2013, Movies

The Last Pogo Jumps Again (2013, Colin Brunton, Kire Paputts)

This is an exhaustive documentary about the Toronto punk scene in the late 1970s. It is nearly 3 and a half hours long -supposedly cut down form 5 hours – which means that it is probably only for people interested in the scene or in the history of Toronto. But if you’re interested in punk or Toronto, it’s well worth your time. (I do wonder if it had been made now, rather than a decade ago, if it could have been turned into a multi part TV special instead.)

This is a fascinating film both because I am interested in the history of music and because I am fascinated by the way in which we Canadians tell our stories. This is such a Canadian film: everyone is at pains to explain how important – and yet how underappreciated! – the Toronto punk scene was. If you know anything about Toronto this is the most Toronto attitude thing ever: this scene was so important – and better than most – but Americans don’t care, ack! So it’s fascinating to hear everyone talk about it.

It’s also fascinating to see the divergent lives: some of these guys are still alcoholic, some of them appear indigent or close to it, and one of them is a successful lawyer. Like any documentary you see about a cultural movement, some “sold out” and some didn’t, though to what degree they had control over that – especially those who are still alcoholics 30+ years later – I don’t know.

There’s lots of footage and photos of Toronto around this time and some good lines about Toronto back then. (I was born after this but I know what these people are talking about Toronto has changed so much since.) There’s also a need CGI map (the CGI isn’t great) showing where all the clubs are.

I do wonder about how right the film is about the scene being a victim of a lack of US and national interest rather than something that wasn’t as special as those involved thought. The film seems to claim that the scene was started off by a 1976 Ramones concert. That doesn’t appear to be entirely true but, if it is, it surely doesn’t make it as significant as New York. Because, of course, The Ramones were from New York and the New York punk scene had been going strong long before they first toured internationally. (Patti Smith’s first album came out in late 1975.)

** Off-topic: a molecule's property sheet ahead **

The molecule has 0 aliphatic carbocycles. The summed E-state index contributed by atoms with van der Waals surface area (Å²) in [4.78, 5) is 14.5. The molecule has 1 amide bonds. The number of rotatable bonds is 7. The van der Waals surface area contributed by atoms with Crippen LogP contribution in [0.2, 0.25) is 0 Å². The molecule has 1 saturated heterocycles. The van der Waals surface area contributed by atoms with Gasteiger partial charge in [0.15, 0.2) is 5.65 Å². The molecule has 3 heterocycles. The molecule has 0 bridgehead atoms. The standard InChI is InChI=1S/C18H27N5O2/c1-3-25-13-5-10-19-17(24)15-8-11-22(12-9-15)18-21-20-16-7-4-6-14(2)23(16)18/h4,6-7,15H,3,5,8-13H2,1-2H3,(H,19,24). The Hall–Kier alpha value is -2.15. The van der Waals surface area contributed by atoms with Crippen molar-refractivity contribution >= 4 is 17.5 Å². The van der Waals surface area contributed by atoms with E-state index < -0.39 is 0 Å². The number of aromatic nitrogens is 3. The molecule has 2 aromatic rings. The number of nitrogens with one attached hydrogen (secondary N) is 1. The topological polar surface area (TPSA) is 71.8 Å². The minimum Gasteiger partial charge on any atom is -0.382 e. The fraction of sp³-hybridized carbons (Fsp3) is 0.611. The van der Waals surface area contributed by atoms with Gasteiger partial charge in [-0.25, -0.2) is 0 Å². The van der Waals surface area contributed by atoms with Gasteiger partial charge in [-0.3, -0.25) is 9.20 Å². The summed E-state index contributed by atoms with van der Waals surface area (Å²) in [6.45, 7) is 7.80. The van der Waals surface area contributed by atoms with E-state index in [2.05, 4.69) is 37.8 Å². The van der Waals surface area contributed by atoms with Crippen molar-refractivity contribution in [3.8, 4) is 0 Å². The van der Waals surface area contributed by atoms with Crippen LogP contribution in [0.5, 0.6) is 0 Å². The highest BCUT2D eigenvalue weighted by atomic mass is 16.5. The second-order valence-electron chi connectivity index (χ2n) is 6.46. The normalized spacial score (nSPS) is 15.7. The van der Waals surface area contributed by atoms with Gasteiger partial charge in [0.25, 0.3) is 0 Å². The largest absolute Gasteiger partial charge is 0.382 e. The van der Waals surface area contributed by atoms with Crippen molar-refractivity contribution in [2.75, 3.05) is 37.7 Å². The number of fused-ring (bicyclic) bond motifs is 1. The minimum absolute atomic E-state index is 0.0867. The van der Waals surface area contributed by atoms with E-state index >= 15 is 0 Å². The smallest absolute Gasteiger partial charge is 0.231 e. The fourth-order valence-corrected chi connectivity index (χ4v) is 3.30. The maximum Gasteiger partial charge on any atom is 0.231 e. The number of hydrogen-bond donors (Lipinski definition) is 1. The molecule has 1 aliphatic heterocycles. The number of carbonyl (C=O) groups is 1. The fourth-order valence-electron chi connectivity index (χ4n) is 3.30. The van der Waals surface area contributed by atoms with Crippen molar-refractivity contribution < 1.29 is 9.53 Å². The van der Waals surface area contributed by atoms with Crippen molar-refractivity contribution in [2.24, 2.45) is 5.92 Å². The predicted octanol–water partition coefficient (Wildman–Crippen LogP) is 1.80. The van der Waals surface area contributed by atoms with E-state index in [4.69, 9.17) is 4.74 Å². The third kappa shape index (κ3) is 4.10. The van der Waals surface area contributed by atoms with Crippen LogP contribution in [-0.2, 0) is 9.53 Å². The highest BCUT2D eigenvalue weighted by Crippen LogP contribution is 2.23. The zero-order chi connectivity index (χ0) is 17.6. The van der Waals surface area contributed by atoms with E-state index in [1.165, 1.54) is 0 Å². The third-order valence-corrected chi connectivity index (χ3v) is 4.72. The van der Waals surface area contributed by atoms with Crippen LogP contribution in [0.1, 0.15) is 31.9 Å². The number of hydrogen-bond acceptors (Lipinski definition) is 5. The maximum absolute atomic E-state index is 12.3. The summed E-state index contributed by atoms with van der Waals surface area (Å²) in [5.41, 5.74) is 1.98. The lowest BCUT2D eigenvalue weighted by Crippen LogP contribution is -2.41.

The other thing that’s odd about the film is its relative lack of focus on the bands that existed before that Ramones show (and a subsequent Talking Heads show). Simply Saucer, who have since been rediscovered and heralded (too late to help their careers) are given some attention. But there’s this other band, Rough Trade (yes, same name as the label), who get only a little bit of attention but seem to have been really important. And the film focuses mostly on the Viletones, Teenage Head and, to a lesser extent, the Diodes and Ugly who all came later. It does feel as though these bands meant more to those involved in the movie (both the filmmakers and the interviewees) rather than those earlier bands. I get that this is natural, but it does feel like a bit of a flaw in the film that it doesn’t make more of a big deal about the Ontario bands that were making punk-like music before the Ramones show.

Still, this is a fascinating watch if you’re interested in punk or Toronto. There’s just so much material and it’s never boring. (Sometimes it’s quite funny. And, for a Torontonian like me, it’s fun to listen to stories about Toronto, most of which I hadn’t heard before.)



  1. Hey ho – thanks for those kind words, Riley!

    Couple of fact checks: we focused on 1976 – 1978, so while we mention Simply Saucer, et al, they didn’t fit our story; there was not just “not great CGI” there was none! The maps and comics were all hand-drawn; we NEVER considered turning this into a mini-series — Fuck ‘em if they can’t take a joke — we just wanted to make a movie; Rough Trade were not easily categorized, and we really couldn’t include them as either punk or new wave; they were iconic.

    Finally? The second that first Ramones show was over, bands popped up everywhere, so we stuck to our guns on that. It had to be one of the most inspiring moments in Toronto music history.

    Thanks again.

    The Last Pogo Jumps Again is available to stream on Vimeo on Demand, and hard copies of the deluxe DVD are available at Rotate This, Sonic Boom and by mail at suction.shop.ca

    1. I’m honoured, thank you.

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